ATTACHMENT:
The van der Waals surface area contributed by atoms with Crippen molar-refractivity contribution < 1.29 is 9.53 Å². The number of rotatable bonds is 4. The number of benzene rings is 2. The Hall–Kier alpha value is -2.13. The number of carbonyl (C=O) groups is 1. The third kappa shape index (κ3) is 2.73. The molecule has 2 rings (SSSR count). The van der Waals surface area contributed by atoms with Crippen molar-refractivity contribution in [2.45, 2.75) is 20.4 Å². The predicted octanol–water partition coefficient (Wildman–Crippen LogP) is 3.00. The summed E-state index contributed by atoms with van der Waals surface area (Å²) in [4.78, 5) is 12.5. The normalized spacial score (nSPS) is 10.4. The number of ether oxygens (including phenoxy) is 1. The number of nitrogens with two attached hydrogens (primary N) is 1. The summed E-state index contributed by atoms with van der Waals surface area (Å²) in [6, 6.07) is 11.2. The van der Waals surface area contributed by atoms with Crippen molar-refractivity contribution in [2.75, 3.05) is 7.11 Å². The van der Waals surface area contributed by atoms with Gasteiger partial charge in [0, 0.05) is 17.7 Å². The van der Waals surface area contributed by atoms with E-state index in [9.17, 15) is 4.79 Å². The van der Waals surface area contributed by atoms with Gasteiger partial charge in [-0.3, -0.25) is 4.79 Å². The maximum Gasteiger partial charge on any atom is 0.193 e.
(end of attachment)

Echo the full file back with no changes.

The van der Waals surface area contributed by atoms with Crippen molar-refractivity contribution < 1.29 is 9.53 Å². The number of rotatable bonds is 4. The number of benzene rings is 2. The Hall–Kier alpha value is -2.13. The number of carbonyl (C=O) groups is 1. The third kappa shape index (κ3) is 2.73. The molecule has 2 rings (SSSR count). The van der Waals surface area contributed by atoms with Crippen molar-refractivity contribution in [2.45, 2.75) is 20.4 Å². The predicted octanol–water partition coefficient (Wildman–Crippen LogP) is 3.00. The summed E-state index contributed by atoms with van der Waals surface area (Å²) in [4.78, 5) is 12.5. The normalized spacial score (nSPS) is 10.4. The number of ether oxygens (including phenoxy) is 1. The number of nitrogens with two attached hydrogens (primary N) is 1. The summed E-state index contributed by atoms with van der Waals surface area (Å²) in [6, 6.07) is 11.2. The van der Waals surface area contributed by atoms with Crippen molar-refractivity contribution in [2.75, 3.05) is 7.11 Å². The van der Waals surface area contributed by atoms with Gasteiger partial charge in [0, 0.05) is 17.7 Å². The van der Waals surface area contributed by atoms with E-state index in [9.17, 15) is 4.79 Å². The van der Waals surface area contributed by atoms with Gasteiger partial charge in [-0.3, -0.25) is 4.79 Å². The maximum Gasteiger partial charge on any atom is 0.193 e.